Open Letters from A. I. Solzhenitsyn, 13 August 1971 (21.4)

<<No 21 : 11 September 1971>>

To Andropov,
USSR Minister of State Security

13 August

For many years I have borne the lawless acts of your officials in silence: the inspection of all my mail by x-ray techniques, the confiscation of half of it, the tracking down of my correspondents, the persecution of them at work and by administrative organs, the spying around my house, the following of visitors, the tapping of telephone conversations, the drilling of holes in my ceiling, the installation of recording apparatus in my town flat and at my country cottage, and the continuous slanderous campaign waged against me from lecture-platforms whenever these are placed at the disposal of officials of your ministry. [5]

But after yesterday’s raid I shall keep silent no longer. My country cottage (Rozhdestvo village, Naro-Fominsk district [Moscow Region]) was standing empty, and the eavesdroppers presumed that I was away. However, having returned to Moscow because of a sudden illness, I asked my friend Alexander Gorlov to go to my country cottage to fetch a motor-car part. But the lock on the door of the cottage was missing, and voices could be heard from inside. Gorlov entered and demanded the raiders’ documents. In the small building, hardly large enough for three or four people to turn round, there proved to be as many as ten of them, dressed in plain clothes. At the command of their leader: ‘To the woods with him! And shut his mouth!’, they twisted Gorlov’s arms behind his back, knocked him off his feet, dragged him into the wood with his face to the ground and began to beat him cruelly.

Meanwhile the others were hurriedly running back to their cars by an indirect route through the bushes, taking with them parcels, papers and other articles (possibly some of the equipment they had brought with them). But Gorlov resisted vigorously and shouted for witnesses. In answer to his cry, neighbours from the other cottages ran up, barred the raiders’ path to the highway, and demanded their documents. At this one of the raiders showed a red identification card, and the neighbours made way for them. Gorlov, his face disfigured and his suit in tatters, was led to one of the cars. ‘I like your fine methods! ’ he said to his escorts. ‘We’re on an ASSIGNMENT,’ they replied, ‘and on an assignment everything is permitted.’

The man who had shown the neighbours his identification, according to which he was a Captain, and who himself gave his name as Ivanov, first took Gorlov to the Naro-Fominsk police, where the local officials greeted ‘Ivanov’ with respect. There ‘Ivanov’ demanded an explanatory statement from Gorlov about what had occurred (!). Although badly beaten up, Gorlov set out in writing the object of his visit and all the circumstances. After this the raiders’ leader demanded an undertaking from Gorlov NOT TO DIVULGE the incident. Gorlov refused point-blank. They then drove to Moscow. On the way the raiders’ leader tried to prevail upon Gorlov in exactly the following terms:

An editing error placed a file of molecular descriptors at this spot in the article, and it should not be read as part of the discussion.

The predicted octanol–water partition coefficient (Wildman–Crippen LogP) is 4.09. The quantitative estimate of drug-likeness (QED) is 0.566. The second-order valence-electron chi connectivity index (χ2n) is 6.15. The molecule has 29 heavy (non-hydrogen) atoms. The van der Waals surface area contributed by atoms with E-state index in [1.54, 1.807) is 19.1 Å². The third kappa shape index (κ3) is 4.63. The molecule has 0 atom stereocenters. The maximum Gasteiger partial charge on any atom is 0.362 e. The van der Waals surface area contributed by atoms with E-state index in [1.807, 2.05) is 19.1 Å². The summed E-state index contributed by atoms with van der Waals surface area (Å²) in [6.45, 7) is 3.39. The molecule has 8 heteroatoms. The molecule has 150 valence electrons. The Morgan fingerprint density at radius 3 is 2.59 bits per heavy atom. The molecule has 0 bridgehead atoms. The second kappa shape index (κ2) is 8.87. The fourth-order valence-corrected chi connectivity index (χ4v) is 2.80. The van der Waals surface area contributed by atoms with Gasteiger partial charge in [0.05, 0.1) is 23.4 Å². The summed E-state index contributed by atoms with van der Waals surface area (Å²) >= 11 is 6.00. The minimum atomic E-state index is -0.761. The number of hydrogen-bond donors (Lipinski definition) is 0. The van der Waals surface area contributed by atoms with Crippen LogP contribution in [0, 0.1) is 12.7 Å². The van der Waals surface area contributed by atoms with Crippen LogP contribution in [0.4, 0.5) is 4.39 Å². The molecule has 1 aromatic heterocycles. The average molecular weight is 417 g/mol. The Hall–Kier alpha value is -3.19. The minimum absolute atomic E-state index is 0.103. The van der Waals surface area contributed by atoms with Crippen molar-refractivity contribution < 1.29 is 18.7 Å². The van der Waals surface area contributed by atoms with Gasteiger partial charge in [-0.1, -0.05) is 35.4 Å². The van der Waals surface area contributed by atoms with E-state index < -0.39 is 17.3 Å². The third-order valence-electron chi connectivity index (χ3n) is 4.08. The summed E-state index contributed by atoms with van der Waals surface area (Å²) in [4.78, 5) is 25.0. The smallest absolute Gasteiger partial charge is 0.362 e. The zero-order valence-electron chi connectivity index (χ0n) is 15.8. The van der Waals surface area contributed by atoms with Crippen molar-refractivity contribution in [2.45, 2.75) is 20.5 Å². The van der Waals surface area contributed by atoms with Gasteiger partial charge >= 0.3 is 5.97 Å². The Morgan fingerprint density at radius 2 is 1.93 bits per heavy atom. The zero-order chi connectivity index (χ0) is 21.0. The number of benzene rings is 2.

“If Solzhenitsyn ever finds out what happened at his dacha, it’ll be all up with you. Your career (Gorlov is a Master of Technological Sciences, has submitted his doctoral dissertation, and works at Giprotis [the USSR State Institute for Experimental Pattern Design and Technical Research]) will come to a full stop, and you won’t be defending any dissertation. It’ll affect your family, your children, and if need be – we’ll PUT YOU IN JAIL.”

Those who know how we live know that these threats can be carried out in full. But Gorlov did not give in to them; he refused to give any undertaking, and now he is in imminent danger of reprisal.

I demand from you, citizen minister, public identification of all the raiders, their punishment according to criminal law, and a public explanation of this incident. Otherwise I shall be forced to conclude that they were sent by yourself.



To A. N. Kosygin,
Chairman of the USSR Council of Ministers

13 August

I am sending you a copy of my letter to the Minister of State Security. I consider him to be personally responsible for all the lawless acts listed in it. If the government of the USSR does not endorse these actions of Minister Andropov, I await an investigation.



During the days which followed Gorlov was several times summoned to the KGB for interview. KGB representatives stated that their organisation had had nothing to do with the incident, attributing responsibility for the entire affair to the local police.

The Naro-Fominsk chief of police apologised to Gorlov in person, saying that the police officials had mistakenly taken him to be a burglar, while guarding Solzhenitsyn’s house. The police-chief assured Gorlov that the guilty officials had been punished.


[5] For background see Leopold Labedz, Solzhenitsyn: A Documentary Record, London, 1970, 2nd (expanded) edition, New York, 1971.

[5a] For more detail see the report in The Guardian and the Los Angeles Times, 9 September 1971.